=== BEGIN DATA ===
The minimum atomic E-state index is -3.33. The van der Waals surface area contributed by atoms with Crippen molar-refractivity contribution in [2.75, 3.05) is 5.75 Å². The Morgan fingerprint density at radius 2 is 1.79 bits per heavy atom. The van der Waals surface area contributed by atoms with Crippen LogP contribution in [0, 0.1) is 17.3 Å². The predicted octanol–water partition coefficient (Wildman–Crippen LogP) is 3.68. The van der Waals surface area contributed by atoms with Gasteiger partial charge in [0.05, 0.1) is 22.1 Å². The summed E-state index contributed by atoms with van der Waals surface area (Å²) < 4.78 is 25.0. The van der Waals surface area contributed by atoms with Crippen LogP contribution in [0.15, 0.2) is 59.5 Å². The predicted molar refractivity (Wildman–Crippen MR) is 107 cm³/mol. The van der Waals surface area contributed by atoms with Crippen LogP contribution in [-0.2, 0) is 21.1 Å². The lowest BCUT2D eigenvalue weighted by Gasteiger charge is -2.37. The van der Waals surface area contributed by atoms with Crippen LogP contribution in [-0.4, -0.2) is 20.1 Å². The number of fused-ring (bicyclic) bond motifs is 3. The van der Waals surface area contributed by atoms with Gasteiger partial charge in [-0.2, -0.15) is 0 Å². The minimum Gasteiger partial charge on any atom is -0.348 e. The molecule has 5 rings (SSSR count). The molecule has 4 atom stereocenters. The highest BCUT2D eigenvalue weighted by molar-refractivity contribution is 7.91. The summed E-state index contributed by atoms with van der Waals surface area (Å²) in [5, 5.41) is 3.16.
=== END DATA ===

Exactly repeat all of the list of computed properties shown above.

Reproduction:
The minimum atomic E-state index is -3.33. The van der Waals surface area contributed by atoms with Crippen molar-refractivity contribution in [2.75, 3.05) is 5.75 Å². The Morgan fingerprint density at radius 2 is 1.79 bits per heavy atom. The van der Waals surface area contributed by atoms with Crippen LogP contribution in [0, 0.1) is 17.3 Å². The predicted octanol–water partition coefficient (Wildman–Crippen LogP) is 3.68. The van der Waals surface area contributed by atoms with Gasteiger partial charge in [0.05, 0.1) is 22.1 Å². The summed E-state index contributed by atoms with van der Waals surface area (Å²) < 4.78 is 25.0. The van der Waals surface area contributed by atoms with Crippen LogP contribution in [0.15, 0.2) is 59.5 Å². The predicted molar refractivity (Wildman–Crippen MR) is 107 cm³/mol. The van der Waals surface area contributed by atoms with Crippen LogP contribution in [-0.2, 0) is 21.1 Å². The lowest BCUT2D eigenvalue weighted by Gasteiger charge is -2.37. The van der Waals surface area contributed by atoms with Crippen LogP contribution in [-0.4, -0.2) is 20.1 Å². The number of fused-ring (bicyclic) bond motifs is 3. The van der Waals surface area contributed by atoms with Gasteiger partial charge in [-0.2, -0.15) is 0 Å². The minimum Gasteiger partial charge on any atom is -0.348 e. The molecule has 5 rings (SSSR count). The molecule has 4 atom stereocenters. The highest BCUT2D eigenvalue weighted by molar-refractivity contribution is 7.91. The summed E-state index contributed by atoms with van der Waals surface area (Å²) in [5, 5.41) is 3.16.